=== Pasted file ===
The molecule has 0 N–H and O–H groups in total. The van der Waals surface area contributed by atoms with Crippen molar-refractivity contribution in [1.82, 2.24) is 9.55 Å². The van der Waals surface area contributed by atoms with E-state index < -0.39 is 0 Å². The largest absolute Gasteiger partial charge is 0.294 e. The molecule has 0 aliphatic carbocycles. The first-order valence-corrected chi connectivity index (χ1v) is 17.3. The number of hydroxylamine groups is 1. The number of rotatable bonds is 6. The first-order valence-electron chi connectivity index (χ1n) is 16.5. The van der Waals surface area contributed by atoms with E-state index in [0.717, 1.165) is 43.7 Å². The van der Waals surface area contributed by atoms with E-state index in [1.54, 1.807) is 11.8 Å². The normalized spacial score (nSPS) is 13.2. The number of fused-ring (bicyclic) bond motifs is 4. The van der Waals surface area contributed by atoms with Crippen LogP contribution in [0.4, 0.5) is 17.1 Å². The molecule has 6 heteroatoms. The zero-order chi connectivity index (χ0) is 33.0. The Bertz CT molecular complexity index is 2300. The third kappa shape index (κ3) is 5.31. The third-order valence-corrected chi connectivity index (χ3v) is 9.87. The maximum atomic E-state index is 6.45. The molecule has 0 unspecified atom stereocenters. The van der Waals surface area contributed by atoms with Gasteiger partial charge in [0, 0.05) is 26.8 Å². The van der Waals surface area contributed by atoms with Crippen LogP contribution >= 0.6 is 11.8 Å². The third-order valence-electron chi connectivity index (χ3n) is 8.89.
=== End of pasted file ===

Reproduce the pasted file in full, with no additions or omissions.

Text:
The molecule has 0 N–H and O–H groups in total. The van der Waals surface area contributed by atoms with Crippen molar-refractivity contribution in [1.82, 2.24) is 9.55 Å². The van der Waals surface area contributed by atoms with E-state index < -0.39 is 0 Å². The largest absolute Gasteiger partial charge is 0.294 e. The molecule has 0 aliphatic carbocycles. The first-order valence-corrected chi connectivity index (χ1v) is 17.3. The number of hydroxylamine groups is 1. The number of rotatable bonds is 6. The first-order valence-electron chi connectivity index (χ1n) is 16.5. The van der Waals surface area contributed by atoms with E-state index in [0.717, 1.165) is 43.7 Å². The van der Waals surface area contributed by atoms with E-state index in [1.54, 1.807) is 11.8 Å². The normalized spacial score (nSPS) is 13.2. The number of fused-ring (bicyclic) bond motifs is 4. The van der Waals surface area contributed by atoms with Crippen LogP contribution in [0.4, 0.5) is 17.1 Å². The molecule has 6 heteroatoms. The zero-order chi connectivity index (χ0) is 33.0. The Bertz CT molecular complexity index is 2300. The third kappa shape index (κ3) is 5.31. The third-order valence-corrected chi connectivity index (χ3v) is 9.87. The maximum atomic E-state index is 6.45. The molecule has 0 unspecified atom stereocenters. The van der Waals surface area contributed by atoms with Gasteiger partial charge in [0, 0.05) is 26.8 Å². The van der Waals surface area contributed by atoms with Crippen LogP contribution >= 0.6 is 11.8 Å². The third-order valence-electron chi connectivity index (χ3n) is 8.89.